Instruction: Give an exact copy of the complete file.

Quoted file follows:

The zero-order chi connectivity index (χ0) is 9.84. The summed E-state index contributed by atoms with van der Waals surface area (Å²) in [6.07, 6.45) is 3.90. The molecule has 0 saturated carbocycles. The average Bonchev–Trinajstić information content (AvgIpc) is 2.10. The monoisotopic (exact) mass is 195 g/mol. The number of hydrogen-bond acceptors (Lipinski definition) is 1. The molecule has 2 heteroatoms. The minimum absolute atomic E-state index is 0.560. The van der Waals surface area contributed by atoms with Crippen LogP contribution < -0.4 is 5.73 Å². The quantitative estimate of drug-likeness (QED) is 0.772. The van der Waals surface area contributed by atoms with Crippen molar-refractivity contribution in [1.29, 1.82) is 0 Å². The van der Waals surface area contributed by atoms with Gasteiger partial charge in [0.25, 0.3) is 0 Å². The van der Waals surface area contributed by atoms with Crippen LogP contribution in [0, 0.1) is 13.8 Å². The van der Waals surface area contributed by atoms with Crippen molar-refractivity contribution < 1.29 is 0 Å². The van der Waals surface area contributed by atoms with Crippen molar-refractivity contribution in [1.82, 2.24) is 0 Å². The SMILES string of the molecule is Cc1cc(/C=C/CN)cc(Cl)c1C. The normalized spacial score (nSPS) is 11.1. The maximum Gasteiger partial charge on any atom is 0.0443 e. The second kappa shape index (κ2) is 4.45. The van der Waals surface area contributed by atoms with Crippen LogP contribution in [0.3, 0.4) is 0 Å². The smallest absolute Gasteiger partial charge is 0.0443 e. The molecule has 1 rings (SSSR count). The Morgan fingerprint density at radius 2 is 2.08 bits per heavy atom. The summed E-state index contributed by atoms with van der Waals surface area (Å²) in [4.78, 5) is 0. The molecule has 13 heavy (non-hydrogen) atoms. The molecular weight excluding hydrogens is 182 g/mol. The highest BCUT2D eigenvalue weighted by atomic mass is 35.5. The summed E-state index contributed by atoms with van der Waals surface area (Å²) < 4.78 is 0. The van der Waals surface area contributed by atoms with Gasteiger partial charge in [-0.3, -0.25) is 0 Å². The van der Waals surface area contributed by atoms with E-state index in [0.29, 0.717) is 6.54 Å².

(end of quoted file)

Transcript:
The zero-order chi connectivity index (χ0) is 9.84. The summed E-state index contributed by atoms with van der Waals surface area (Å²) in [6.07, 6.45) is 3.90. The molecule has 0 saturated carbocycles. The average Bonchev–Trinajstić information content (AvgIpc) is 2.10. The monoisotopic (exact) mass is 195 g/mol. The number of hydrogen-bond acceptors (Lipinski definition) is 1. The molecule has 2 heteroatoms. The minimum absolute atomic E-state index is 0.560. The van der Waals surface area contributed by atoms with Crippen LogP contribution < -0.4 is 5.73 Å². The quantitative estimate of drug-likeness (QED) is 0.772. The van der Waals surface area contributed by atoms with Crippen molar-refractivity contribution in [1.29, 1.82) is 0 Å². The van der Waals surface area contributed by atoms with Gasteiger partial charge in [0.25, 0.3) is 0 Å². The van der Waals surface area contributed by atoms with Crippen LogP contribution in [0, 0.1) is 13.8 Å². The van der Waals surface area contributed by atoms with Crippen molar-refractivity contribution < 1.29 is 0 Å². The van der Waals surface area contributed by atoms with Crippen molar-refractivity contribution in [1.82, 2.24) is 0 Å². The SMILES string of the molecule is Cc1cc(/C=C/CN)cc(Cl)c1C. The normalized spacial score (nSPS) is 11.1. The maximum Gasteiger partial charge on any atom is 0.0443 e. The second kappa shape index (κ2) is 4.45. The van der Waals surface area contributed by atoms with Crippen LogP contribution in [0.3, 0.4) is 0 Å². The smallest absolute Gasteiger partial charge is 0.0443 e. The molecule has 1 rings (SSSR count). The Morgan fingerprint density at radius 2 is 2.08 bits per heavy atom. The summed E-state index contributed by atoms with van der Waals surface area (Å²) in [4.78, 5) is 0. The molecule has 13 heavy (non-hydrogen) atoms. The molecular weight excluding hydrogens is 182 g/mol. The highest BCUT2D eigenvalue weighted by atomic mass is 35.5. The summed E-state index contributed by atoms with van der Waals surface area (Å²) < 4.78 is 0. The van der Waals surface area contributed by atoms with Gasteiger partial charge in [-0.3, -0.25) is 0 Å². The van der Waals surface area contributed by atoms with E-state index in [0.29, 0.717) is 6.54 Å².